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Big shots

by Djon Mundine OAM, 25 July 2017

Wainburranga (Paddy Fordham), 1986 by Martin van der Wal
Wainburranga (Paddy Fordham), 1986 by Martin van der Wal

‘White people don’t know Australia … we know it from the beginning.’
Paddy Wainburranga – Too Many Captain Cooks, 1988.

A portrait in Aboriginal terms is not an individual face, but a body painting-pattern-design – an image of the unchanging soul only seen in special moments. And, following the upright body shape, the image is taller than it is wide.

Many photographers have wanted to visit Ramingining artist community in Central Arnhem Land to complete their ‘classic’ essay for history – one could’ve come every day and driven everyone mad. Martin van der Wal came to make something for history, but different – for our history. He came to take particular people’s pictures; travelling with his partner Susie, he was quiet, reserved, and bonded well with everyone.

‘I wasn’t born yet … I was still in the water yet.’
Paddy Dhathangu, 1983.

Paddy Dhathangu, 1986 by Martin van der Wal

Some Aboriginal people believe that waterholes, wells and springs contain the souls of unborn people. In 1986, the year of Martin’s visit, Elizabeth Jolley’s novel, The Well, won Australia’s Miles Franklin Award for literature. It tells of a well that possibly contains something dead, murdered, that whispers to the characters, haunting them. The Yolngu word mangutji or mel means waterhole, but also seed and eye. It is said that the eyes are the windows to the soul, so photographers often focus on the eyes to capture more of the character of the subject. In all Martin’s portraits, the subject’s eyes stare strongly back at the camera, fearless and in control of their image.

‘This place Sydney was once an Aboriginal place; there were Aboriginal people here. Then Captain Cook and Balandas (Europeans) came and pushed them out, but they are still here, one line, one blood.’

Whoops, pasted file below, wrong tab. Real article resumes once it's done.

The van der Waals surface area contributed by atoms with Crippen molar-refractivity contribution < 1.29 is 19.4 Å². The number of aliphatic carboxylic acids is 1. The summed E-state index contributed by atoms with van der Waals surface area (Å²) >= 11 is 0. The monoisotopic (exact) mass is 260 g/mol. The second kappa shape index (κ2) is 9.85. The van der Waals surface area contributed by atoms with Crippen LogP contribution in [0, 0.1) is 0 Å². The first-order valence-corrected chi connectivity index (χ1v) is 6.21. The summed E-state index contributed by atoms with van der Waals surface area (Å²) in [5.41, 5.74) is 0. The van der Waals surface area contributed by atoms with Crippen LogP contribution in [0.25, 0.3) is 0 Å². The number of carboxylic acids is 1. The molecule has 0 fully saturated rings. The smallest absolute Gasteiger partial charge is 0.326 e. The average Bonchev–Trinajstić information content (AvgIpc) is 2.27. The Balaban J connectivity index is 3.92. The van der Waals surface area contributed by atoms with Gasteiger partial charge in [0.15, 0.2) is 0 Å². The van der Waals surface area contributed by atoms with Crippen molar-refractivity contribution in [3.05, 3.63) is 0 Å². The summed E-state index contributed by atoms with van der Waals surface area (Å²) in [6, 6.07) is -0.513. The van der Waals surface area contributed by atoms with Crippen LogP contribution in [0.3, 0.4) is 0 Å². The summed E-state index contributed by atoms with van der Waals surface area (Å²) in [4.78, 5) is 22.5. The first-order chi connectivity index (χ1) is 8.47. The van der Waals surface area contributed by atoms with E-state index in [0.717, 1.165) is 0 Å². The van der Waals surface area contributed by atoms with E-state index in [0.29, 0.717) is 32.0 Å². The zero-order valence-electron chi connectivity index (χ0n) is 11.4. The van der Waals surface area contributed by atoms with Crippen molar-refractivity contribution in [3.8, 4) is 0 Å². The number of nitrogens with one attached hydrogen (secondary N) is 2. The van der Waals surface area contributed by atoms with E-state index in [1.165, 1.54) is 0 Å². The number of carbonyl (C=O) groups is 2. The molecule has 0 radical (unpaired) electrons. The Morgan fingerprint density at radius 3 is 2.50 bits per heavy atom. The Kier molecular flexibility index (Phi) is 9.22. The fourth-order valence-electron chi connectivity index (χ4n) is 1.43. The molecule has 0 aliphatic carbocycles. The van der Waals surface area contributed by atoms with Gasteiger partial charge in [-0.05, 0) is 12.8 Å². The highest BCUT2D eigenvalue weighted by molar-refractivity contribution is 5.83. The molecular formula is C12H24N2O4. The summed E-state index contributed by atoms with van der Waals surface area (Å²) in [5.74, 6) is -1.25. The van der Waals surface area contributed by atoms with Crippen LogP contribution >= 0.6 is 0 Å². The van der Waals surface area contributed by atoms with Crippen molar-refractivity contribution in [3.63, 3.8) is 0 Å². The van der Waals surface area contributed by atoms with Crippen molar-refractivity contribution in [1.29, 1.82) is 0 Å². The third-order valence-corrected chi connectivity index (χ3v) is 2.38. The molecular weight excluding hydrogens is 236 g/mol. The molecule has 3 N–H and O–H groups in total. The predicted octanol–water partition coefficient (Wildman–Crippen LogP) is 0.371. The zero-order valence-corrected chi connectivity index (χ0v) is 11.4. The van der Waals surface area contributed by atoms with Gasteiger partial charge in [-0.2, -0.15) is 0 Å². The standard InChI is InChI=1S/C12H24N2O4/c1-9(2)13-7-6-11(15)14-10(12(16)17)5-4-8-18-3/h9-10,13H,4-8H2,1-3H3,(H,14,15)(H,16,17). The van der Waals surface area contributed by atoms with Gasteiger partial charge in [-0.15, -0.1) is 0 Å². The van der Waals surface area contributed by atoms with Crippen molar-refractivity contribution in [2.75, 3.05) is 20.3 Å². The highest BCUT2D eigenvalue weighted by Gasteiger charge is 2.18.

George Milpurrurru, 1986

George Milpurrurru, 1986 by Martin van der Wal

A group of fifteen Aboriginal artists from Ramingining installed a low relief sand sculpture-ritual performance space in the 1986 6th Biennale of Sydney: Origins, originality + beyond. Led by the renowned bark painter George Milpurrurru, we battled through the week or so of the circus that these events are. We met many international artists and other Aboriginal artists, like painter Michael Nelson Tjakamarra, and many local Aboriginal people, prompting George’s remark. The Indian weaver-artist Mrinalini Mukherjee, whose wonderful woven jute mythical figure pieces we’d noticed, came to Ramingining shortly thereafter to see the artists in their ‘studios’.

That year was an active one for the artists and the community. Local identity, actor David Gulpilil, had been part of the film Crocodile Dundee, and this was released that year. The Aboriginal film The Fringe Dwellers was also released that year.

‘My name really means tortoise.’
John Bulunbulun, 1983

John Bulunbulun, 1986 by Martin van der Wal

Johnny Bulunbulun worked meticulously and methodically on his paintings, each one taking an extended length of time. By 1986 he’d already had what was probably the first solo bark painter exhibition ever (in 1982), and was much sought after. His mother – the fine weaver Mary Milngurr, who Van der Wal also captured in a portrait on this visit – lived in Ramingining, so Johnny was a familiar visitor; his ‘country’, containing a tortoise sacred site, was nearby.

‘My painting was different to my father because I lived in mission times. Many of these old people didn't paint much [commercially] but were mostly doing ceremonies.’
David Malangi

David Malangi Daymirringu, 1986 by Martin van der Wal

The artist co-operative held many sophisticated people. David ‘Dollar Dave’ Malangi was one – a convoluted path led to his painting being printed on the first Australian one dollar note. His artwork was then much sought after. Milpurrurru and Malangi, with Johnny Bonguwuy – all from Ramingining – were the first three Aboriginal artists to be in a Biennale of Sydney – the third – European Dialogue, in 1979.

‘A sorcerer can do things with it. When the tree branches rub in the wind, it makes a sore throat. Soon you’ll feel like you’re being choked to death.’
Philip Gudthaykudthay (The Sorcerer) – Ten Canoes 2006

Phillip Gudthaykudthay, 1986 by Martin van der Wal

Milpurrurru and Malangi, along with Paddy Dhathangu and Paddy Wainburranga, would join forty-three artists (mainly from Ramingining) in 1988 in constructing the Aboriginal Memorial for the 7th Biennale of Sydney – From the Southern Cross: a View of World Art c1940–1988

All these artists were sophisticated, much-travelled human beings. In 1988 Malangi and Wululu travelled to the important Dreamings exhibition at the Asia Society Gallery in New York, where their work was to feature. One day in Central Park, Wululu observed ‘This was all Indian land once’. A set of fifteen of his white herringbone-patterned poles (representing the bones of the totemic catfish) would be included in the 1989 Magicians of the Earth exhibition in Paris, one of the most significant exhibitions of the 20th century. 

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